X-Ray Vision and the Like

The human eye can only detect a small range—from 390 to 700 nanometers—of the entire spectrum of light—from .001 nanometers to 100,000,000,000,000,000, or 1 picometer to 100 megameters—and we tend to take it for granted that this is the only light that is possible to see. But what if it were possible to see other spectra of light? Bees, and I think some butterflies, as well as other insects, can see ultraviolet light, though they sacrifice the ability to see red light. If they can see other spectra, why can’t we?

The human eye has molecules on the outside of its rod and cone cells that react to the presence of certain types of light. When one of these molecules receives a compatible photon, it results in an electrical signal being sent to your brain, which translates the signal into a color. There appear to be multiple types of these molecules, each of which works differently, but in this post I will call them photoreceptors collectively.

Humans only have a few types of photoreceptors, so we can only pick up red, green and blue light, which our brain combines to make the colors we see. We also have a photoreceptor on our rod cells that picks up all visible light, giving us grayscale night vision. Some animals, however, have photoreceptors that respond to ultraviolet light, allowing them to see it.  There is also some indication that humans have the ability to see the near-visible spectra (at least part of Ultraviolet and Infrared), but that our lenses filter it out.  Read more about that here.

So all we need to see light of different spectra is the photoreceptors to pick them up (and possibly some lens surgery to keep it from filtering them out). However, the way in which we attach them can have different effects on the way the new light is seen.

The first method to be developed will probably attach the new photoreceptors directly to certain existing cones, allowing us to see the new spectra in the same colors we see visible light. The result would be a person that sees both the bones and skin on the same person at the same time, or someone with infrared vision interlaced with normal vision.  While useful in many situations, this would also cause problems, such as the color of an object being dependent on its heat, causing confusion as to whether you are looking at a cold red object or a hot blue object.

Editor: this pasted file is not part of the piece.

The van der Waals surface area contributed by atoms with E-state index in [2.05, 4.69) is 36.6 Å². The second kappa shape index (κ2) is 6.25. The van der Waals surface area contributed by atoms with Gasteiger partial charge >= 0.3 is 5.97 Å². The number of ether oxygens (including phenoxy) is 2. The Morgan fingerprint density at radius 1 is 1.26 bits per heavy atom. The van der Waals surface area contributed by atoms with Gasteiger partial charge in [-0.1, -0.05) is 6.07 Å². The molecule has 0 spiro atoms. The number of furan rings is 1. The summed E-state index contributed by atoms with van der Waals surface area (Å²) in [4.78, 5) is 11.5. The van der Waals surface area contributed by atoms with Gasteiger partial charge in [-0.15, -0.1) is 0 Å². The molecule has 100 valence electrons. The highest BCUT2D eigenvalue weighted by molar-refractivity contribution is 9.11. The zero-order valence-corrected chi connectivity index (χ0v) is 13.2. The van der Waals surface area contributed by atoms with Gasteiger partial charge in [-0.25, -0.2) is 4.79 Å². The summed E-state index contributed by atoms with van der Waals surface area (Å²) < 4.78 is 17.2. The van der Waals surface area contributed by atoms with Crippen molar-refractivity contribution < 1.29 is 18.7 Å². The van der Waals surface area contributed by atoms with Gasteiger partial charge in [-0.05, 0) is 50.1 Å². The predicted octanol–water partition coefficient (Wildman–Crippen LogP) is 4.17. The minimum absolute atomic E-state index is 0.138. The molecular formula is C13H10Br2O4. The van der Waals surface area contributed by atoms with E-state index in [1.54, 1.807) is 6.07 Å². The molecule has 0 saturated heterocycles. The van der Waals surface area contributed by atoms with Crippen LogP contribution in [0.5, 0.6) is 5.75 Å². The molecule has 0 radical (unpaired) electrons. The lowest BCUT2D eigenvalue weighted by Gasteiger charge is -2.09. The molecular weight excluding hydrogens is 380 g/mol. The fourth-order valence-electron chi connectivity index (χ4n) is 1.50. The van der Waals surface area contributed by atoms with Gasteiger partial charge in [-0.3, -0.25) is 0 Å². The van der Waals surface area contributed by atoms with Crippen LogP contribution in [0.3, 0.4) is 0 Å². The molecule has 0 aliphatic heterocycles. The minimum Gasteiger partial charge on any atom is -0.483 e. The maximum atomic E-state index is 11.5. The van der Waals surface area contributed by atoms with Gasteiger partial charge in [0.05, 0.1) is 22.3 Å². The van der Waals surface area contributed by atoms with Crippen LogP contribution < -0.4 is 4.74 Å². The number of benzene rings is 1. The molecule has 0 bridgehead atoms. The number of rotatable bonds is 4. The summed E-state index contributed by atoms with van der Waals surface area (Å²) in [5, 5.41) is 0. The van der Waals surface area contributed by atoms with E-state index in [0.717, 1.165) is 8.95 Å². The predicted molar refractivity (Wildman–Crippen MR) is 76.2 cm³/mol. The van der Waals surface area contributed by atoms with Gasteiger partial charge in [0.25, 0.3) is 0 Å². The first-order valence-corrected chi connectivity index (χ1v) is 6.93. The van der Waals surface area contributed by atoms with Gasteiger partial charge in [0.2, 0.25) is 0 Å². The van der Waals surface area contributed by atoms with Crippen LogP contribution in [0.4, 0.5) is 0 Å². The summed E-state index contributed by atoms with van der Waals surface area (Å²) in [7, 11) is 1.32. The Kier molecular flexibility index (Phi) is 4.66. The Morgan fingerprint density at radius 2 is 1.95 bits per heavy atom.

The next developmental step would be to incorporate the new photoreceptors into the DNA. We would have to figure out the DNA sequence that would make these photoreceptors, and figure out how to make our DNA make new cone cells in the eye, which is why I have this listed as being developed after the method of attaching it directly to existing cones, but once we figure out how to do this, we will see the new spectra as their own colors. Now, I don’t know how this will manifest—we might still see the same colors, with the visible spectrum showing up as green, ultraviolet as blue, and infrared as red, or we might actually see new colors; I don’t know—but either way, this method is bound to eliminate confusion.

This would lend itself very well to science fiction. You could write a book about a squad where (going with the first method likely to be developed) one member gets a red rim on his vision in the presence of dangerous radiation levels, one has infrared vision, one has X-ray vision, and one can see Ultraviolet, or (going with the second method likely to be developed) you could have one person who can see the entire spectrum of light as new colors (this would have the added benefit of being able to see magnetic fields, because the electromagnetic force works by photon exchange).

Here is another post by someone else that explores current progress in the fields of human infrared and ultraviolet vision, as well as echolocation.


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